Chidambaram agrees to negotiate if Maoists suspend violence for 72 hours


Agencies May 18, 2010

NEW DEHLI: Home Minister P Chidambaram has said that the government remained open to talks with the rebels but only if they renounced violence.

“The Maoists should say we would abjure violence and actually suspend violence from any date they fix for 72 hours,” the minister said. “We will respond. We will fix the date, time and place for talks,” he said in a television interview. India’s government came under renewed pressure on Tuesday to beef up its fight against an increasingly violent Maoist insurgency after rebels killed 35 people in a landmine attack on a bus. Monday’s explosion in the central state of Chhattisgarh tore the front off the bus, killing 24 civilians and 11 police personnel.

It occurred in Dantewada district, a Maoist stronghold where rebels ambushed and killed 76 policemen last month. The left-wing guerrillas have stepped up attacks in response to a government offensive that began late last year in the forests of a so-called ‘Red Corridor’ stretching across northern and eastern India. Until now, the government has resisted calls to deploy the military against the Maoists, preferring instead to use regular and paramilitary police as the front-line force.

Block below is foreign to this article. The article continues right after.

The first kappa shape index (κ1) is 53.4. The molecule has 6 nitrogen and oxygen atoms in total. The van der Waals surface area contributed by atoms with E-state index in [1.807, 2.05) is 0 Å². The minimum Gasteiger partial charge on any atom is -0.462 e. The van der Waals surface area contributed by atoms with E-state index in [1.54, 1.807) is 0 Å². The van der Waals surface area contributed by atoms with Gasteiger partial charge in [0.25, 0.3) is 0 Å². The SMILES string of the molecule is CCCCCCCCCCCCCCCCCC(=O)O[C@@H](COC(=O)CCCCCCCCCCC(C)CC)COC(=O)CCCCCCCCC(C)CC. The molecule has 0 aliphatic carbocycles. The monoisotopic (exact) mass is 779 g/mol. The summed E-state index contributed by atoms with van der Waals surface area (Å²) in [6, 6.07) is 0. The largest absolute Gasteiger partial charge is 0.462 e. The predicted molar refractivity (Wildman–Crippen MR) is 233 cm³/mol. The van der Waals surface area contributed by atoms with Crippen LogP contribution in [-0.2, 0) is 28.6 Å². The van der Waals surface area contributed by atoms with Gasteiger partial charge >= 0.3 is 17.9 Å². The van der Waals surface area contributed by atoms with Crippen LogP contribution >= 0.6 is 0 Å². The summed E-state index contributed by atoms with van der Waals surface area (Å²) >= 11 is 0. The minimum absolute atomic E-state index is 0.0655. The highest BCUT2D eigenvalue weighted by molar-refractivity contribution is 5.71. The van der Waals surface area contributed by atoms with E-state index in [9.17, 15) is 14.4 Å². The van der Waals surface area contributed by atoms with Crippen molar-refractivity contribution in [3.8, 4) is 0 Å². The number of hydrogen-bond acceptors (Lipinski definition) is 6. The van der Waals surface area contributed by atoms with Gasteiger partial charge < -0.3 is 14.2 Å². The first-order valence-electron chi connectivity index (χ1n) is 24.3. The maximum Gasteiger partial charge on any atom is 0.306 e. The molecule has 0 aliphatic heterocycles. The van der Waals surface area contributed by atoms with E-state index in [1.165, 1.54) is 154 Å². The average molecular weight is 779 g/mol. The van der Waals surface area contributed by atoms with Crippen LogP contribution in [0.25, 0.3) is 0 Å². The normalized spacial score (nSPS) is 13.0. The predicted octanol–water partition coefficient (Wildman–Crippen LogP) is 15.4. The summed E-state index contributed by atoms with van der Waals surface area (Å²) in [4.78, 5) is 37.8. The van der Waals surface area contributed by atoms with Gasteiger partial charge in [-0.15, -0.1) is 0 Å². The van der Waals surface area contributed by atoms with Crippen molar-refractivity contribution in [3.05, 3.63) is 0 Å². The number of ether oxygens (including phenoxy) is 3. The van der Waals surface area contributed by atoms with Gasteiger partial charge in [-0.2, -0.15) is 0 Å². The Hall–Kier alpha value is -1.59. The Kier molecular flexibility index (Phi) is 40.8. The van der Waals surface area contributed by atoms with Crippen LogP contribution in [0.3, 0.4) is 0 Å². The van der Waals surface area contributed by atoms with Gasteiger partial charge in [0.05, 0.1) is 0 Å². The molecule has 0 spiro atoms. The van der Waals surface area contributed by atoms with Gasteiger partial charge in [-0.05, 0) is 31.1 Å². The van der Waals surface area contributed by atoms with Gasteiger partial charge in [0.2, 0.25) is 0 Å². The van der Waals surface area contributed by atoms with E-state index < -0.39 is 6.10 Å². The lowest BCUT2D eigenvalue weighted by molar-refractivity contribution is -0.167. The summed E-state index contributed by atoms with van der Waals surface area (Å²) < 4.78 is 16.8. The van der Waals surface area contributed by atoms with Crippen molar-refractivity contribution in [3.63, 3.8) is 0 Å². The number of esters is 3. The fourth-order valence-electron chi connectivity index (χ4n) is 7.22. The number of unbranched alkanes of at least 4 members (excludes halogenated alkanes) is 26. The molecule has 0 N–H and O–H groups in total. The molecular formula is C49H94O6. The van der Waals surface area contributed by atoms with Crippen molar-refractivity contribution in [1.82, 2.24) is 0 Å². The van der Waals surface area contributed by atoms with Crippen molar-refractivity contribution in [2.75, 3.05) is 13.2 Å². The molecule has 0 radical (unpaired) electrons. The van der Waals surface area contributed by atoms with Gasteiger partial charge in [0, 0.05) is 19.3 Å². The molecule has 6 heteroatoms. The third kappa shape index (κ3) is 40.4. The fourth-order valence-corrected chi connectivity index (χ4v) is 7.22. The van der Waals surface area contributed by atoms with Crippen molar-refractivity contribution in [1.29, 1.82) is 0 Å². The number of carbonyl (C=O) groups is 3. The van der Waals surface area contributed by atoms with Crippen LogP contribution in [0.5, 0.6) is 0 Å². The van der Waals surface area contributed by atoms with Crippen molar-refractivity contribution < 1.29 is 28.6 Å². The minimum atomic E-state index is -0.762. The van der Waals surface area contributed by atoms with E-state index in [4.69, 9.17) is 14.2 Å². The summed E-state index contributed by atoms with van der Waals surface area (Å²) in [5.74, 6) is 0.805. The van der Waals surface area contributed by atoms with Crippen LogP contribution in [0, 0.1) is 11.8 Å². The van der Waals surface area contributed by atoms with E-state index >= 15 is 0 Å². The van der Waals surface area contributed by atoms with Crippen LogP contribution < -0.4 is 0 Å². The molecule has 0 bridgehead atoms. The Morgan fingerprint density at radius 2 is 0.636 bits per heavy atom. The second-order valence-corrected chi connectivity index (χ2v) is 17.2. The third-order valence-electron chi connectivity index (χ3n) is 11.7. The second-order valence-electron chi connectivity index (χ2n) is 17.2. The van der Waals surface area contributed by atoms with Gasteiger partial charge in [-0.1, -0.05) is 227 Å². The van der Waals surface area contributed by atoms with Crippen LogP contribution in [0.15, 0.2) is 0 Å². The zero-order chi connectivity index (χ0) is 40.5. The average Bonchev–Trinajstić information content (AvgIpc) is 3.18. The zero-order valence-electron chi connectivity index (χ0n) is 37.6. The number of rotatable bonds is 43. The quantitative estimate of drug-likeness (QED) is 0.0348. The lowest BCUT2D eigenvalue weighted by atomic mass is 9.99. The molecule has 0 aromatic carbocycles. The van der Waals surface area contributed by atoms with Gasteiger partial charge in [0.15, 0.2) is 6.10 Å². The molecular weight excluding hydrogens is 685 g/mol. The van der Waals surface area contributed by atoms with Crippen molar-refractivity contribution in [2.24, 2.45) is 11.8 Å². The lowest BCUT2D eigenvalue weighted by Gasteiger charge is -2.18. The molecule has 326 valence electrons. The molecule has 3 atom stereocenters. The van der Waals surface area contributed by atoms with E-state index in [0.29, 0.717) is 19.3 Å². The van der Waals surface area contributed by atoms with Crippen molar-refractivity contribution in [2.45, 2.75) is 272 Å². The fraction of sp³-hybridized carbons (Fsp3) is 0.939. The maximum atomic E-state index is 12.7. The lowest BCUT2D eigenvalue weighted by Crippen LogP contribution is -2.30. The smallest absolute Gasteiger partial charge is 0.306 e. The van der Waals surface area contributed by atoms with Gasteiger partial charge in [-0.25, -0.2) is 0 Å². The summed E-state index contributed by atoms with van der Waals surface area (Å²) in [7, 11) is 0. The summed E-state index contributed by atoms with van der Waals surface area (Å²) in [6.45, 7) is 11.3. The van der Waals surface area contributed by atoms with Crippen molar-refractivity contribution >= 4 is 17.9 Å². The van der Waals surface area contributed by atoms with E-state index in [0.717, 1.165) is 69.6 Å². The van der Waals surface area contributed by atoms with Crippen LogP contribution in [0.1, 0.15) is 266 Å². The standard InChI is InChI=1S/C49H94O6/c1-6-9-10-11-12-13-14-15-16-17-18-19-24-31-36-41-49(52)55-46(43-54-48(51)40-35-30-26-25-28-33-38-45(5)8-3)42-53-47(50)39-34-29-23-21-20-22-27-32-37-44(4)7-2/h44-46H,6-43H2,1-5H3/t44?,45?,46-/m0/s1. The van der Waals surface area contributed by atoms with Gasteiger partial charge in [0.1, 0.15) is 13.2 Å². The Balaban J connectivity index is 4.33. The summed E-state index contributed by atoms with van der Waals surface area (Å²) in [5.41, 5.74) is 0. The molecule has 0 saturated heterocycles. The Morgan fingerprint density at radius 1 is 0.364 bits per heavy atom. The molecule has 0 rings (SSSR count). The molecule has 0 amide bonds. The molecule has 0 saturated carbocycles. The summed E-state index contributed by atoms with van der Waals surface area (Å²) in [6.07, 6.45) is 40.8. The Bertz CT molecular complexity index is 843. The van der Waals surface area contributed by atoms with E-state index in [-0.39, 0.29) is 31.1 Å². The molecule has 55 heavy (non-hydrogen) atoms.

But, Home Minister P Chidambaram – who has borne the brunt of public criticism over the handling of the insurgency – acknowledged that changes were needed and said he would request wider powers. “I took to the cabinet committee the case for a larger mandate. I was given a limited mandate. Now we will go back to the cabinet committee to revisit that mandate,” he told NDTV television channel.

In a sign that the government is also losing patience with the ongoing rebel attacks, Chidambaram expressed a willingness to authorise the use of air power in the fight. “The security forces, the chief ministers want air support,” he said. “They are the men on the ground.” When asked why he cannot convince the Cabinet to authorise airstrikes, Chidambaram said: “I’ll try.” The insurgency began in the state of West Bengal in 1967 in the name of defending the rights of tribal groups, and has since spread to 20 of India’s 28 states.

The home ministry estimates as many as 10,000 to 20,000 Moaist fighters and Prime Minister Singh has labelled the Maoists the biggest internal security threat to India. Senior Maoist figures have said they will talk only if the government ends the national offensive, which is codenamed Operation Green Hunt.

Published in the Express Tribune, May 19th, 2010.

COMMENTS

Replying to X

Comments are moderated and generally will be posted if they are on-topic and not abusive.

For more information, please see our Comments FAQ

E-Publications

Most Read